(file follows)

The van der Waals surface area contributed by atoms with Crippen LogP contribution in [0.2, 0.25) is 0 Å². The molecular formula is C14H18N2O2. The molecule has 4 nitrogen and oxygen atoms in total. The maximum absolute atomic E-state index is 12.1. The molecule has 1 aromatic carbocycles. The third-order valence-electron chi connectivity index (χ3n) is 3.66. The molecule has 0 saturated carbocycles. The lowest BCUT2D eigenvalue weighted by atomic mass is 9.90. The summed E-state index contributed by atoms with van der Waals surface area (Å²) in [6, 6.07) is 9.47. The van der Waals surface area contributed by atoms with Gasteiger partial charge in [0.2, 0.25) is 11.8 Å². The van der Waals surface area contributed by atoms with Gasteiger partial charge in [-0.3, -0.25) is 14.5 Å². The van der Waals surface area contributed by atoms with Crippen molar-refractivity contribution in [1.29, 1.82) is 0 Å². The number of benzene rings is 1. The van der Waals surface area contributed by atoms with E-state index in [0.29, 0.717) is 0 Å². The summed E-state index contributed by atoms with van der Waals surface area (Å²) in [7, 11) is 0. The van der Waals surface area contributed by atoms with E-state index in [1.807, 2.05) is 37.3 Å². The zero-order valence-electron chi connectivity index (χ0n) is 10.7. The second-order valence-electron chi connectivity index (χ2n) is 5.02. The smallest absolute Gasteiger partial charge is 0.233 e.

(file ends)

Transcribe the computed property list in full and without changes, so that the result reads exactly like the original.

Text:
The van der Waals surface area contributed by atoms with Crippen LogP contribution in [0.2, 0.25) is 0 Å². The molecular formula is C14H18N2O2. The molecule has 4 nitrogen and oxygen atoms in total. The maximum absolute atomic E-state index is 12.1. The molecule has 1 aromatic carbocycles. The third-order valence-electron chi connectivity index (χ3n) is 3.66. The molecule has 0 saturated carbocycles. The lowest BCUT2D eigenvalue weighted by atomic mass is 9.90. The summed E-state index contributed by atoms with van der Waals surface area (Å²) in [6, 6.07) is 9.47. The van der Waals surface area contributed by atoms with Gasteiger partial charge in [0.2, 0.25) is 11.8 Å². The van der Waals surface area contributed by atoms with Gasteiger partial charge in [-0.3, -0.25) is 14.5 Å². The van der Waals surface area contributed by atoms with Crippen molar-refractivity contribution in [1.29, 1.82) is 0 Å². The number of benzene rings is 1. The van der Waals surface area contributed by atoms with E-state index in [0.29, 0.717) is 0 Å². The summed E-state index contributed by atoms with van der Waals surface area (Å²) in [7, 11) is 0. The van der Waals surface area contributed by atoms with E-state index in [1.807, 2.05) is 37.3 Å². The zero-order valence-electron chi connectivity index (χ0n) is 10.7. The second-order valence-electron chi connectivity index (χ2n) is 5.02. The smallest absolute Gasteiger partial charge is 0.233 e.